Saturday, April 24, 2010

How to give the Lesson – Nature Study

Wow – I sat down 3 hours ago to try to articulate what has been swirling in my noggin  - pieces of Last Child in the Woods and pieces of the introduction to the Handbook of Nature Study. Two loads of laundry and a two batches of dishes done – 2 cups of coffee. And now, my 4th post – so My ponderings is winning. . . . . .and I’m only on page 7 of 24 of the opening.

We are involved in the Handbook of Nature Study’s online group of the Outdoor Hour Challenge.  Many times we have created time outside to discuss the current week’s challenge only to have the boys be excited in a newt, or different tree, or different flower – I am glad that I have grown to a relaxed style of teaching – as Ann says:

“Often the teacher insists upon flowers as the lesson subject, when toads or snakes would prove the key to the door of the child’s interest.”

I smile, sometimes a sad smile, while listening to parents complain and lament over a student who insists on learning something different than what they have prepared.  I am reminded of times that an enormous worm has inched itself out from under our tarp while studying Pine Trees, or when an Oyster Catcher has caught their attention instead of the circling Eagle, or when the clams in the water are more exciting than the temperature study. Be available to move on – change gears. Do not see the Pine Tree study as lost – but the Earthworm Study as gained. “Curiosity may elicit facts, but only real interest may mold these facts into wisdom” She also tags the teacher at fault of a disinterested child sent back to the house that it less of the subject matter and more of her method. Ouch.

She gives quite a few pages of what time of day/week to give these lessons – but what struck me as wonderful – relates to the “how long”.  "

“The Nature-study lesson should be short and sharp and may vary from ten minutes to a half hour in length. There should be no dawdling; if it is an observation lesson, only a few points should be noted and the meaning of the observations made clear. If an outline be suggested for field observation, it should be given in an inspiring manner which shall make each pupil anxious to see and read the truth for himself”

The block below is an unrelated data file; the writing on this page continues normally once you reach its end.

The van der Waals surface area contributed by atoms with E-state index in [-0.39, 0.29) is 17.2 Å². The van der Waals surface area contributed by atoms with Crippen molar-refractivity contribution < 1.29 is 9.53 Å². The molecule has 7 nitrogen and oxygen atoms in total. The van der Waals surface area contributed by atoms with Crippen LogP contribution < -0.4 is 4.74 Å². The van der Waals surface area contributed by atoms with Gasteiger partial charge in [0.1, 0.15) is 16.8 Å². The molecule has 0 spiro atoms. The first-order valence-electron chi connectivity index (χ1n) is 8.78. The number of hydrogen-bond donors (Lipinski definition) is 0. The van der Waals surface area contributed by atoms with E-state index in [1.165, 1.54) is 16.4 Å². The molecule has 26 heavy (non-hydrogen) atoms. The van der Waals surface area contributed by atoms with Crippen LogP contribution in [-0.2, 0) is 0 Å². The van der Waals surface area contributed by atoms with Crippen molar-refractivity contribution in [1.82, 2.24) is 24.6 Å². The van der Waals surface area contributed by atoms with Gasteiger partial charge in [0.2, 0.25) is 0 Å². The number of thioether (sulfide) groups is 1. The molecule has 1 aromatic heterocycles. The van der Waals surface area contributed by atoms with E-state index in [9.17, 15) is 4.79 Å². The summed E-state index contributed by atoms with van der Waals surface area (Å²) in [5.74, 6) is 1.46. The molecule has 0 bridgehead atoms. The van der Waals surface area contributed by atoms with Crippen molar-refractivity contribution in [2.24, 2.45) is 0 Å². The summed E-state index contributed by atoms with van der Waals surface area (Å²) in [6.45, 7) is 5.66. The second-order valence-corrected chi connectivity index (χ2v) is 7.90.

It is true that most of our Nature Walks are 1-4 hours long – but are real Nature Studies are mere moments.  I will now for the future stop saying this in apologetic tones.  People will ask how we learned something, and I feel bad that we spent 15-20 minutes on the topic and moved on.  I am seeing from the Nature Study books I’m reading that this is the best way.  We need the 3 hour walk to observe the whole – it is in that walk that they discover the tiny flower out of place or the tiny bird not seen before.

She talks of the Object Lesson – did you play this at baby showers? Hold up an object or set of objects – let them see the items, and then hide the objects while you try to recall all of the detail.  It is better to have the object living in front of you, eyes amazed at the detail of the live of the object, taking in all that is real and present, than to walk and then talk at home, or walk, and then study out of a book what others saw.  It gives a better relation to life – “of being instead of doing”.

“There is not a weed or insect or tree so common that the child, by observing carefully, may not see things never yet recorded in scientific books;  . .”

Anna gives detailed encouraging instructions for how the lesson is to go – her main idea is to provide questions, having the answers come from what is seen.  In our experience, the boys have raced into the house to find the answers not seen – Where do they build their nests? What do they eat? What is their name? Which seasons will they be here? How big do they get? Are they poisonous? Who eats them? Who do they eat?  Why are they here now? How do they have babies? How long until the babies grow up? on and on their questions go.

I encourage you to get the book- and read the intro – and keep the field guide questions by your side.  I am not good at coming up with the observation questions – but she has written down many of their nature studies in one volume – and you can glean from her overflow. You can also visit Barb’s site to have her hand feed the questions as well, it is what has given us direction this winter to seeing the detail and not just the whole.

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